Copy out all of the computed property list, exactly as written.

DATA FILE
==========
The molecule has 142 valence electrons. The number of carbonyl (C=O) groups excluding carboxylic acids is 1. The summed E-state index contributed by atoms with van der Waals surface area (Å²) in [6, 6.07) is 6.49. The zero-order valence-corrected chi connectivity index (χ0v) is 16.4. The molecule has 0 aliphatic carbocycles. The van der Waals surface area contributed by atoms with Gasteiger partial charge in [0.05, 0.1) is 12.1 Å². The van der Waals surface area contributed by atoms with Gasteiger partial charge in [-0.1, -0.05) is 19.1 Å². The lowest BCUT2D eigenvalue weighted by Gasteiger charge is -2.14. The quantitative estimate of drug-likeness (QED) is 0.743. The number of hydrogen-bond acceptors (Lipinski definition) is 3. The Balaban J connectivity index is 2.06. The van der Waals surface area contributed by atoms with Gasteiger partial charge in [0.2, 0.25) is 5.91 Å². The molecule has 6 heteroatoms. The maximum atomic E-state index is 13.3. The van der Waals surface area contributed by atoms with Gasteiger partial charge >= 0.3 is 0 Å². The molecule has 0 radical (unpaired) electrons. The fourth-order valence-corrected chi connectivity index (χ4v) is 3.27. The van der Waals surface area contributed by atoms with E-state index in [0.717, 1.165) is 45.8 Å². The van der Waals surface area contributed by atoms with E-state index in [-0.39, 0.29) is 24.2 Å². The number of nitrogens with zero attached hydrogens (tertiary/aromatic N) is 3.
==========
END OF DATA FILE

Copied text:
The molecule has 142 valence electrons. The number of carbonyl (C=O) groups excluding carboxylic acids is 1. The summed E-state index contributed by atoms with van der Waals surface area (Å²) in [6, 6.07) is 6.49. The zero-order valence-corrected chi connectivity index (χ0v) is 16.4. The molecule has 0 aliphatic carbocycles. The van der Waals surface area contributed by atoms with Gasteiger partial charge in [0.05, 0.1) is 12.1 Å². The van der Waals surface area contributed by atoms with Gasteiger partial charge in [-0.1, -0.05) is 19.1 Å². The lowest BCUT2D eigenvalue weighted by Gasteiger charge is -2.14. The quantitative estimate of drug-likeness (QED) is 0.743. The number of hydrogen-bond acceptors (Lipinski definition) is 3. The Balaban J connectivity index is 2.06. The van der Waals surface area contributed by atoms with Gasteiger partial charge in [0.2, 0.25) is 5.91 Å². The molecule has 6 heteroatoms. The maximum atomic E-state index is 13.3. The van der Waals surface area contributed by atoms with Gasteiger partial charge >= 0.3 is 0 Å². The molecule has 0 radical (unpaired) electrons. The fourth-order valence-corrected chi connectivity index (χ4v) is 3.27. The van der Waals surface area contributed by atoms with E-state index in [0.717, 1.165) is 45.8 Å². The van der Waals surface area contributed by atoms with E-state index in [-0.39, 0.29) is 24.2 Å². The number of nitrogens with zero attached hydrogens (tertiary/aromatic N) is 3.